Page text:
The school held its annual Evening of Gratitude dinner last night, a special occasion that brings together scholarship donors and student recipients to celebrate the power of philanthropy. Students received $6.7 million in total support from scholarships and grants this year, thanks to the generosity of individual, association and corporate donors who make these new and continuing awards possible.
“We are deeply grateful for these valued partnerships that help us achieve the heart of our mission—educating the next generation of veterinarians, research scientists and veterinary specialists,” said Dean Michael Lairmore in his opening remarks.
A few examples of new investments in students include:
• The Bugsy Award and the Fitz Family Award, created by Patrick Fitz and Jocelyn Parker.
• The Charles and Emily Miller Award, created by a father-daughter team of veterinarians at the Scotts Valley Veterinary Clinic.
• Dr. Kathryn Lowell Jones Endowed Scholarship, created by the estate of long-time client and friend, Yvonne LeMaitre to a student who has experience with horses and/or food animals. Ms. LeMaitre also created the Willow Oak Farm Scholarship for a student who has experience with horses, farm and zoo animals.
• Dr. Laurel Gershwin Community Service Award for a student involved with the Mercer Animal Clinic, Knights Landing Clinic, or other community service. Established by Dr. Kristina Netherwood in honor of faculty member, Dr. Gershwin.
• Dr. John T. Gus Scholarship, awarded to a veterinary student who has an interest in small animal medicine or surgery, has demonstrated leadership and professionalism, and is a 3rd or 4th year student. Whenever possible, preferential consideration will be given to US military veterans. This transformational gift was inspired by the spirit and generosity of Dr. John T. Gus's mentor, Dr. Raymond Weitkamp.
• Mills Equine Sports Medicine Award, created by Dr. Jillian Mills for a student in good standing who has demonstrated interest in equine sports medicine.
• Neda K. Othman Award, created for a student who has spent at least two years as an undergraduate at a community college and transferred to a university to complete a Bachelor’s degree. Established in 2017 by Neda K. Othman, currently a student in the class of 2020. She created the award because she is grateful for the support she received as a community college, university and veterinary student and wants to help students who have taken a similar path.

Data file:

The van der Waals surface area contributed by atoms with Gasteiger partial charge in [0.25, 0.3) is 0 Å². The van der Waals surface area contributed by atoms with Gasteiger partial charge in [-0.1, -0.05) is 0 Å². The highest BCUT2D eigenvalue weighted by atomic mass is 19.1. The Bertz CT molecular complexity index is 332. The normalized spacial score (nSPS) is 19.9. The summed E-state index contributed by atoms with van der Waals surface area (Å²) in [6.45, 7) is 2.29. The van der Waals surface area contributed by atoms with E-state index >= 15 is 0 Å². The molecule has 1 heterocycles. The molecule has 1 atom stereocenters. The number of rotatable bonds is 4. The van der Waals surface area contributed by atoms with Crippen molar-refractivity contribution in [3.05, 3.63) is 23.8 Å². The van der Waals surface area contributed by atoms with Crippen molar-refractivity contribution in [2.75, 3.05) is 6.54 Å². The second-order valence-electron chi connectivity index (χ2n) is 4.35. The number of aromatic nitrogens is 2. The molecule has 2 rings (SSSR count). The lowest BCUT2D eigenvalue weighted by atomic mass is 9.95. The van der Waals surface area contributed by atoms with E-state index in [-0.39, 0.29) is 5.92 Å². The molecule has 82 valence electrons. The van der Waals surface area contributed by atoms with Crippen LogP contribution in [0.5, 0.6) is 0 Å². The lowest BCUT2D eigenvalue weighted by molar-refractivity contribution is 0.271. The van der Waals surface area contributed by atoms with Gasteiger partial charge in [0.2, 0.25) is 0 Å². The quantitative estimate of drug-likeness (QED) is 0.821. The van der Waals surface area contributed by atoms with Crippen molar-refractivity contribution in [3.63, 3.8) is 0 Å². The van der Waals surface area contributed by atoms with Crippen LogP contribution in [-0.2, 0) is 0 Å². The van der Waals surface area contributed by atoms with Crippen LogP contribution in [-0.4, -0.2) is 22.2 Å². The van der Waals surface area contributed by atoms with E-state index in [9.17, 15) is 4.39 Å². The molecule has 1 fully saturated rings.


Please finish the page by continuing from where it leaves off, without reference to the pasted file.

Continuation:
• Patrick H. Mills Memorial Entrepreneur Scholarship, for a student who is in good standing in his or her third or fourth year who demonstrates business or entrepreneurship acumen.
• Petsmart Charities Award, for a student who is interested in pursuing a career in shelter medicine, has demonstrated previous exposure to shelter medicine or volunteerism, is a 2nd or 3rd year student in good academic standing and has financial need.
• Barry S. Kipperman Award in Veterinary Ethics, created by a former resident and current guest lecturer in Ethics. Dr. Kipperman received a scholarship in vet school and appreciated the value in both helping him make ends meet, and in building his self-esteem. This scholarship serves to recognize UC Davis’ commitment to veterinary ethics, his appreciation for having the opportunity to teach the course, and to honor a student that has demonstrated a strong interest and aptitude in veterinary ethics.
After viewing a brief video of students expressing their appreciation for philanthropic support and how it has impacted them, Dean Lairmore turned the podium over to Mike Baker, who has attended the scholarship events for many years as a family representative for his siblings, Christopher, Erin and Robert and for his parents, Ann and Dr. Robert Baker. The Robert H. Baker Scholarship was created in his father’s memory by his family and friends, and the American Association of Equine Practitioners. Dr. Baker was a graduate of the class of 1954, where he met his wife Ann. Dr. Baker was honored with the school’s Alumni Achievement Award in 1997.
Christian Munevar, Class of 2018, served as the student speaker for the evening. During his gap year between undergrad at UC Berkeley and his admission to veterinary school, Munevar worked as a veterinary technician. He found working with companion animals and their owners rewarding and has enjoyed supporting the human-animal bond during outreach with the Mercer Veterinary Clinic for Pets of the Homeless, and as co-president of the student chapter of the Veterinary Emergency and Critical Care Society. His goal is to pursue a board certification specialty then return to Southern California to practice.
Munevar focused his remarks on the indebtedness he feels to those who have supported him on his journey to where he is today. Even in the midst of family economic crisis in his sophomore year, his family continued to invest in his education.
“I’d never be here without their support,” Munevar said. “That means everything to me.”
He talked about everyone having different types of donors in their lives and encouraged those gathered to use that sense of indebtedness to drive them to be better.
“We should all be glad to owe something to someone—it means we’ve been given so much” he said. “You can repay that by succeeding, by being there for classmates and colleagues, and one day, by being in those donors’ seats, giving to someone like you.”